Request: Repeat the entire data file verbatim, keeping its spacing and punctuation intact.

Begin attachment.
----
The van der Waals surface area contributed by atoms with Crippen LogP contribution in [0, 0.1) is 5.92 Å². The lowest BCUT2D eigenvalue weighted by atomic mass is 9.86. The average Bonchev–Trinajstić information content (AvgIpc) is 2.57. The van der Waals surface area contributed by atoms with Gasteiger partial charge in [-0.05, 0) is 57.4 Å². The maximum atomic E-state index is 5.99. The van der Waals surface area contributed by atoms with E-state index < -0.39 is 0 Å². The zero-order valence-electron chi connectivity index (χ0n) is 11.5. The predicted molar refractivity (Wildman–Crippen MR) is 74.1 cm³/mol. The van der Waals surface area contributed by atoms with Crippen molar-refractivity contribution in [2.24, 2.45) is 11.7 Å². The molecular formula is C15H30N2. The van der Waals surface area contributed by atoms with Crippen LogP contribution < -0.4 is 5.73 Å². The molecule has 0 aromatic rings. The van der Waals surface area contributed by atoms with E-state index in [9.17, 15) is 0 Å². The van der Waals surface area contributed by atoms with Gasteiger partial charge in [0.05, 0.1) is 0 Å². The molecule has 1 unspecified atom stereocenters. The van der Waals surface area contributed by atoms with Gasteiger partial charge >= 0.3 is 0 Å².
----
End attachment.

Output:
The van der Waals surface area contributed by atoms with Crippen LogP contribution in [0, 0.1) is 5.92 Å². The lowest BCUT2D eigenvalue weighted by atomic mass is 9.86. The average Bonchev–Trinajstić information content (AvgIpc) is 2.57. The van der Waals surface area contributed by atoms with Gasteiger partial charge in [-0.05, 0) is 57.4 Å². The maximum atomic E-state index is 5.99. The van der Waals surface area contributed by atoms with E-state index < -0.39 is 0 Å². The zero-order valence-electron chi connectivity index (χ0n) is 11.5. The predicted molar refractivity (Wildman–Crippen MR) is 74.1 cm³/mol. The van der Waals surface area contributed by atoms with Crippen molar-refractivity contribution in [2.24, 2.45) is 11.7 Å². The molecular formula is C15H30N2. The van der Waals surface area contributed by atoms with Crippen LogP contribution < -0.4 is 5.73 Å². The molecule has 0 aromatic rings. The van der Waals surface area contributed by atoms with E-state index in [9.17, 15) is 0 Å². The van der Waals surface area contributed by atoms with Gasteiger partial charge in [0.05, 0.1) is 0 Å². The molecule has 1 unspecified atom stereocenters. The van der Waals surface area contributed by atoms with Gasteiger partial charge >= 0.3 is 0 Å².